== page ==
I seriously hate car dealers and their mechanics. I cannot wait until the day that the internet and other aspects of modern technology eliminates them as the middleman and we can just get the cars direct, because they ruin all aspects of the car buying experience, and it's little wonder why they rank only a few places above panhandlers in a general respectability poll.

So now I get to waste yet another day bringing it down to the other dealer. Though at least I know I'll get it back clean this time.

In other news, I only have four more days left in this semester, and then I'm free of school... for two weeks, and then I start Fall semester. I wonder how many days this year I'll get off thanks to Mother Nature? Last year I wound up getting like 7-8 days off due to the numerous hurricanes that hit the state. Though in actuality this can seriously screw things up for people that think that means you don't have to do any work or anything...

At least in those two weeks I can get a lot accomplished, not the least of which is getting the Washington applications done and over with before the semester begins.

Thursday, July 28, 2005

My Brazilian Cousins

Brasil! Posted by Picasa

I seem to keep finding relatives on all edges of the earth, because recently I connected online with some cousins of mine in Brazil. They happen to share my last name and we share common ancestors back in Italy (Italians made up a huge wave of immigrants in the late 1800s to Brazil, just as they did here in the United States)

It's really amazing to me how the internet has allowed people to connect in ways I don't think anyone would have thought possible. When I consider that the last time these two branches of the family were in contact was over 130 years ago back in Cosenza, a town in the region of Calabria in Italy, that's really incredible.

My one cousin happens to be an English and Portuguese teacher... and she wound up getting me to take the leap into Portuguese.

I've actually wanted to learn Portuguese for a while. And being that I have Brazilian friends and now family, it seems like more than an ideal opportunity to start, I know I'll certainly get enough practice. I'm exceptionally looking forward to being able to go down to Brazil and visit in the not too distant future (but once my Portuguese is to my standards)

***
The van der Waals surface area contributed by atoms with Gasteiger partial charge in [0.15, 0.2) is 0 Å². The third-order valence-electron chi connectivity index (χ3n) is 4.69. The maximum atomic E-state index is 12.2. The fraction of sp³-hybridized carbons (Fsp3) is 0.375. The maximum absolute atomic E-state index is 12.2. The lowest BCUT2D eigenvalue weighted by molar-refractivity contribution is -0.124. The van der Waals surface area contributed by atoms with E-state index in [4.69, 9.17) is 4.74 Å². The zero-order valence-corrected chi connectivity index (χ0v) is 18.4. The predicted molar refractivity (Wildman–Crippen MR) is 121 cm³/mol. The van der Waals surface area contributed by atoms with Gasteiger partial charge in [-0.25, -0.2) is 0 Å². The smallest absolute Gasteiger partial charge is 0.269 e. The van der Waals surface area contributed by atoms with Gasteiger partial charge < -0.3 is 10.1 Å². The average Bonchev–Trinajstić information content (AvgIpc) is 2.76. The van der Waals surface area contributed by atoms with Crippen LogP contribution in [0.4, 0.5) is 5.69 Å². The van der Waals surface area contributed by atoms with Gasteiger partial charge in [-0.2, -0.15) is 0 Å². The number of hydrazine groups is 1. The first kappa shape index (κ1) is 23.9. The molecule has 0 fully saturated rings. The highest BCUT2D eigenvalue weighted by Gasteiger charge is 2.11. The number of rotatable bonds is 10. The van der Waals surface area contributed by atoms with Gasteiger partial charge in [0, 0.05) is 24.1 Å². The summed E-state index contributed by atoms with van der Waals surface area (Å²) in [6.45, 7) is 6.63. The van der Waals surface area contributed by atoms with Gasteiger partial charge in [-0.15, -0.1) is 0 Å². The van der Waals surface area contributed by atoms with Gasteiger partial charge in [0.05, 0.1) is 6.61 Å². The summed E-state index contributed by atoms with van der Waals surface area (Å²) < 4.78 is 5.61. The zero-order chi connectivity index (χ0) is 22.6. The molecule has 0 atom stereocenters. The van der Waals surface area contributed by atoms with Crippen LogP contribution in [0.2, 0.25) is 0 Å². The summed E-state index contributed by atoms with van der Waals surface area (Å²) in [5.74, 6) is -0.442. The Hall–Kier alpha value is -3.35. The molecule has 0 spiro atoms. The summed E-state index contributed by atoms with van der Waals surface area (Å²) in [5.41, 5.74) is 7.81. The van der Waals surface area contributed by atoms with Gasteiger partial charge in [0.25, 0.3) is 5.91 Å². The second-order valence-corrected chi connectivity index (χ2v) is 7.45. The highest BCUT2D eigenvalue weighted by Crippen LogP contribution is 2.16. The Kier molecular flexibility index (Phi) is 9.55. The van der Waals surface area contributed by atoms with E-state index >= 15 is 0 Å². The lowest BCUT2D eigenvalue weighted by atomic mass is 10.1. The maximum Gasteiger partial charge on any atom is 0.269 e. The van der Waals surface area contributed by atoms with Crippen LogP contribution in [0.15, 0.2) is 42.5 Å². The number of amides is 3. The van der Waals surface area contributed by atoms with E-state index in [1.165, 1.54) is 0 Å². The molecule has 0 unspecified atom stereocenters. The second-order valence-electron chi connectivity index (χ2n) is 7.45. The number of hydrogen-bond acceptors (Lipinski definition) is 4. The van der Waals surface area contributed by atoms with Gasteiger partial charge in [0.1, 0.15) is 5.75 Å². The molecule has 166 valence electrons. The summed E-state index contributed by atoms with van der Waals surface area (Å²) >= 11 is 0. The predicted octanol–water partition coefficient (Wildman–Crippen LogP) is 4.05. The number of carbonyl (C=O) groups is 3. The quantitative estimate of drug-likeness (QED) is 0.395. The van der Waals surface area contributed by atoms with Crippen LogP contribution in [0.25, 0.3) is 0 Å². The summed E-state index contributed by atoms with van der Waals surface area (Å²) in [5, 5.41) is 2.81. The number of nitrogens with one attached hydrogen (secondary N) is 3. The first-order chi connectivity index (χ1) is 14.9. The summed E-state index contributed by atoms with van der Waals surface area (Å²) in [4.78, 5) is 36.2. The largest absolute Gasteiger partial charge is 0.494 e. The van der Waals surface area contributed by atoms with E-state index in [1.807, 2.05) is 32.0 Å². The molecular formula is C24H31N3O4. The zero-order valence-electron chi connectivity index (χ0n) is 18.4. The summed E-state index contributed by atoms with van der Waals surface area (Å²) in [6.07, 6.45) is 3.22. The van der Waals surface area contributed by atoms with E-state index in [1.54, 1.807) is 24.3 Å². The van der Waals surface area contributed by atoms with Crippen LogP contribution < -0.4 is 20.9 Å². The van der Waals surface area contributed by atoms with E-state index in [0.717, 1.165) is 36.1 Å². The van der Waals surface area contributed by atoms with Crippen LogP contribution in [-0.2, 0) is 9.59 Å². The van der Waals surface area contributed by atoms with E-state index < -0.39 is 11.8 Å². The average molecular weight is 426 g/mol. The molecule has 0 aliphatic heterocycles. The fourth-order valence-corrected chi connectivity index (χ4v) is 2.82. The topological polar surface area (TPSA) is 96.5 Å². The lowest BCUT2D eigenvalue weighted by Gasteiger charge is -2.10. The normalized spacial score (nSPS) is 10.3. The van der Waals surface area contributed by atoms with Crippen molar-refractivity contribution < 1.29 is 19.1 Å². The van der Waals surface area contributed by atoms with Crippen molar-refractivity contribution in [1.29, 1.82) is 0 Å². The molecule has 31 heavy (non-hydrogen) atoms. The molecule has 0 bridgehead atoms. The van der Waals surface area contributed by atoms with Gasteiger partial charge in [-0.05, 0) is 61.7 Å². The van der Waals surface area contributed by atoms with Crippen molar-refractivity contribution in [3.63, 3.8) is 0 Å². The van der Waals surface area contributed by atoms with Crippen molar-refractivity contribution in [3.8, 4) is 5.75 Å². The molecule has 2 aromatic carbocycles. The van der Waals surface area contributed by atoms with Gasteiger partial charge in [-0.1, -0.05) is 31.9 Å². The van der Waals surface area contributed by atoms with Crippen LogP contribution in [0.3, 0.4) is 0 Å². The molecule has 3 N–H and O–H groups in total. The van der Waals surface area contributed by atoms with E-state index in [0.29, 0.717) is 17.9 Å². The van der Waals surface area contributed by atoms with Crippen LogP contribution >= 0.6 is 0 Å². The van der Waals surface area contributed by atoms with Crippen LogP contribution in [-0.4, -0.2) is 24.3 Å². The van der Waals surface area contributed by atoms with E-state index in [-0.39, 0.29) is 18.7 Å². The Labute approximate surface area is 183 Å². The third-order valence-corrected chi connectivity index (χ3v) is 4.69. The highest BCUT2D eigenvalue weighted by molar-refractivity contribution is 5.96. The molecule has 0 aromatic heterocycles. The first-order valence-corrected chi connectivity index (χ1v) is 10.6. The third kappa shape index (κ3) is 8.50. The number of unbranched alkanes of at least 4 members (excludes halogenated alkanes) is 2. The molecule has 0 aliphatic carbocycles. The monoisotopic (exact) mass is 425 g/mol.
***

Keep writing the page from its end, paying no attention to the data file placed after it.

I surprise people when they find I'm in regular contact with cousins in the Netherlands, Italy, and now Brazil. And it really makes me feel connected to the world community as a whole, which I couldn't appreciate more.

Portuguese is going to be an interesting experience for me, because I've had little to no exposure to the language, and I still have a hard time distinguishing it when I hear it. But this was how I was when I started French back in January, and I'm really far along into that language now.

In other news, I'm bringing the Jetta down to the Volkswagen dealer tomorrow to get it serviced under warranty. This is the first car I've ever owned to still be covered under warranty, so it's quite a new concept that I may have some minor things fixed at no cost to me. Though I'm exceptionally wary whenever I go to a dealer or mechanic because I'm afraid of them trying to pull one on me, so my guard is always on overdrive.

I can't believe I'm nearly finally done with French II, either. Because this has been one of the most intensive courses I've ever taken. I never thought I'd be able to cram 125-200 new vocabulary words in my head a week... but somehow I do it.

I also need to start on my application essay for my internship in Washington... What's critical is I carefully think out where I want to intern first, because my experience will be very different depending on where I go. I'm doing something in the field of international affairs, but that can range from working for the federal government at the State Department (which I'm actually not quite sure I'd enjoy because so much of it is extreme paper pushing) to working for a foreign embassy or multinational organization, such as the European Commission. So I'll see. I do want it to have something to do with US-European relations, however. So that's on my to do list.

I miss sleeping late.

Friday, July 22, 2005

Good to be in DC

Capitol Hill Posted by Picasa

I've made a big decision to intern next summer in Washington, DC. It wasn't a difficult choice at all, because I've been wanting to do this from when I heard about it, however it was all a matter of proper timing. I wouldn't have felt ready to go anytime before I was done with sophomore year. And I can't leave it past next summer, because for Spring 2007 I'm studying abroad in France, and then I have to stay and complete my senior year, which also involves preparation for the LSAT.
Which I'm not quite looking forward to, but it's one of those things you just have to do... and excel at, especially considering where I'd like to go for law school (Columbia or NYU)

So, I'm preparing my application right now, although I'm not quite yet sure as to what area of international affairs I'd like to intern in. I do know I want it to have something to do with European relations. If it could ultilise a language of mine as well that would be great, but we'll see.

So I'll be writing more on this from time to time, because it's extremely exciting for me. I'd be going from May to August, for roughly 10 weeks (a regular semester is 15) And I've always wanted to live in a huge city. Plus this will be a really nice prep for moving away to Paris, since I'd be used to living in a city, fending for myself, etc. but in my own country first before I move on to tackle the French...